```postscript("l09.ps");options(width=68)
#****************************************************/
# Housing data from Cox and Snell (1980), Example W,*/
# on satisfaction with housing in Copenhagen.  Data */
# was extracted from R package MASS.  Data may also */
# be found at                                       */
# www.stat.ucla.edu/data/cox-and-snell/exampleW.data*/
#****************************************************/
housing<-as.data.frame(scan("housing.dat",
what=list(nn=0,sat="",infl="",type="",contact="",freq=0)))
housing\$nsat<-(housing\$sat=="Medium")+2*(housing\$sat=="High")
housing\$ninf<-(housing\$infl=="Medium")+2*(housing\$infl=="High")
housing\$ncont<-(housing\$contact=="Medium")+
2*(housing\$contact=="High")
fullhouse<-housing[rep(1:72,housing\$freq),]
housing\$rsat<-as.character(housing\$sat)
housing\$rsat[housing\$sat=="Medium"]<-"Intermediate"
housing\$rsat<-as.factor(housing\$rsat)
#*************************************************************/
# Mark C: Polytomous Regression.  Baseline logit model first.*/
#*************************************************************/
cat('\n Baseline logit model  \n')
#To make the numbers come close to those we get from SAS,
#rename the categories to change the ordering. Resulting
#effect coefficients will be double those of SAS, since
#proc logistic by default uses the -1,1 parameterization.
housing\$rsat<-as.character(housing\$sat)
housing\$rsat[housing\$sat=="High"]<-"Top"
housing\$rsat<-as.factor(housing\$rsat)
library(nnet)
multinom(rsat~contact,data=housing,weight=freq)
#*************************************************************/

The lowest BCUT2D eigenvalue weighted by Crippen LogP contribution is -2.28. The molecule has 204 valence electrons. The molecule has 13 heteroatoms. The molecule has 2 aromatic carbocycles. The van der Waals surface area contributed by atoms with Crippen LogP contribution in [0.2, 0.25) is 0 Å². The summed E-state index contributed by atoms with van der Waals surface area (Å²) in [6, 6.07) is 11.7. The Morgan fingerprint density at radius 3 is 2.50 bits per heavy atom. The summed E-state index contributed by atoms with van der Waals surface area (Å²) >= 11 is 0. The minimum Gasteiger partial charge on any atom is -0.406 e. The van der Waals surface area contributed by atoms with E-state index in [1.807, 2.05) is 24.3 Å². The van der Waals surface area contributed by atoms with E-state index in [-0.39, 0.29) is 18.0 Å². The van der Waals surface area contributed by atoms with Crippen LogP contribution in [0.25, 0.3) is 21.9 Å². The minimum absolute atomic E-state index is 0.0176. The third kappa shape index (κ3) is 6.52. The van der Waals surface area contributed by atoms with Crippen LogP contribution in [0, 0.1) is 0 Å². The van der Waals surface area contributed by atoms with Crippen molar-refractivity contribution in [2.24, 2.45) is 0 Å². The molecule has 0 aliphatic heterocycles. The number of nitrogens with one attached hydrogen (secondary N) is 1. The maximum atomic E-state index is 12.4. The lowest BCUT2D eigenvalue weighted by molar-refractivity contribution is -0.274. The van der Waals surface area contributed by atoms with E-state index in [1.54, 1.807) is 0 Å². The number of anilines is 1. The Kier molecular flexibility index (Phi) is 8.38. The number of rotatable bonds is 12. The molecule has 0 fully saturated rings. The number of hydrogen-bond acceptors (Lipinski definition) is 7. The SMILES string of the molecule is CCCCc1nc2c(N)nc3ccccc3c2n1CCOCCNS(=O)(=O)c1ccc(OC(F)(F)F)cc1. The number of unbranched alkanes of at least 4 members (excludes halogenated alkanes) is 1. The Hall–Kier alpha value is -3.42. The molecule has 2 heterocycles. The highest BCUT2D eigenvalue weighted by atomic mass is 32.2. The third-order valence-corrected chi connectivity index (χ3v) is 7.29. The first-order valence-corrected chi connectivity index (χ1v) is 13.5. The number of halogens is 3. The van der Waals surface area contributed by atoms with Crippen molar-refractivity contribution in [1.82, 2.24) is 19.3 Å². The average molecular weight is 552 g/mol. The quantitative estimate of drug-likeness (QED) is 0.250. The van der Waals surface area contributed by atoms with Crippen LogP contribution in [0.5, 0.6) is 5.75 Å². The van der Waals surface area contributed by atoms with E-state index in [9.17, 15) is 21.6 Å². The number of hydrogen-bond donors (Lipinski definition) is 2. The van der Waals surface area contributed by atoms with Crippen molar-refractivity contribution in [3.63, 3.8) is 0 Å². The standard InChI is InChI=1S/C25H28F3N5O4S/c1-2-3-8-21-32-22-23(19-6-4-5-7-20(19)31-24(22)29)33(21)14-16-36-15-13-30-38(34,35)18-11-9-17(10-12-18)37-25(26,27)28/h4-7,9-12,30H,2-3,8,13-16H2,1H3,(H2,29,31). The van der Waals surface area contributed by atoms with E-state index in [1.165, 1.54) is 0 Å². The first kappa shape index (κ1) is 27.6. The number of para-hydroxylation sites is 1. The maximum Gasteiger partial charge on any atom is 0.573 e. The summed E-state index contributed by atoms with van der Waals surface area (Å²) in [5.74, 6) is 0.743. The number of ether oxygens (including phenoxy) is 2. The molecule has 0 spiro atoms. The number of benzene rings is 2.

# Mark D: Cumulative logit model.  First reuse a known tech- */
# nique.  Simple model exhibits different parameterizations. */
#*************************************************************/
cat('\n Binary response for comparison purpose  \n')
housing\$oksat<-housing\$nsat>1
glm(oksat~factor(contact),family=binomial,data=housing,
weight=freq)
#*************************************************************/
# The following data set will not give us what we want, be-  */
# cause it will order sat incorrectly.  Recode data to put   */
# medium between high and low, and add descending to make    */
# low the baseline.  First fit the simplest model.  This     */
# should give logits of raw proportions.  Check this.        */
#*************************************************************/
cat('\n Ordinal Logistic Regression with wrong order  \n')
cat('\n Ordinal Logistic Reg. with right order, empty model  \n')
library(MASS)
# Venables and Ripley, Modern Applied Statistics with S
# polr does regression with ordered response.   Allows var-
polr(factor(nsat)~1,weights=freq,data=housing)
cat('\n Ordinal Logist. Reg. with added covariates  \n')
polr(factor(nsat)~infl+type+contact,weights=freq,data=housing)
#*************************************************************/
# Mark E: Cf. the complimentary log log.  Odds ratios are no */
# longer given, since they don't come naturally out of the   */
# model.  Intercepts have a completely different meaning and */
# won't be compared.  Linear parameters are multiplied by a  */
# constant, approx., and z statistics are similar.           */
#*************************************************************/
cat('\n Complimentary log log  \n')
polr(factor(nsat)~infl+type+contact,weights=freq,data=housing,
method="cloglog")
```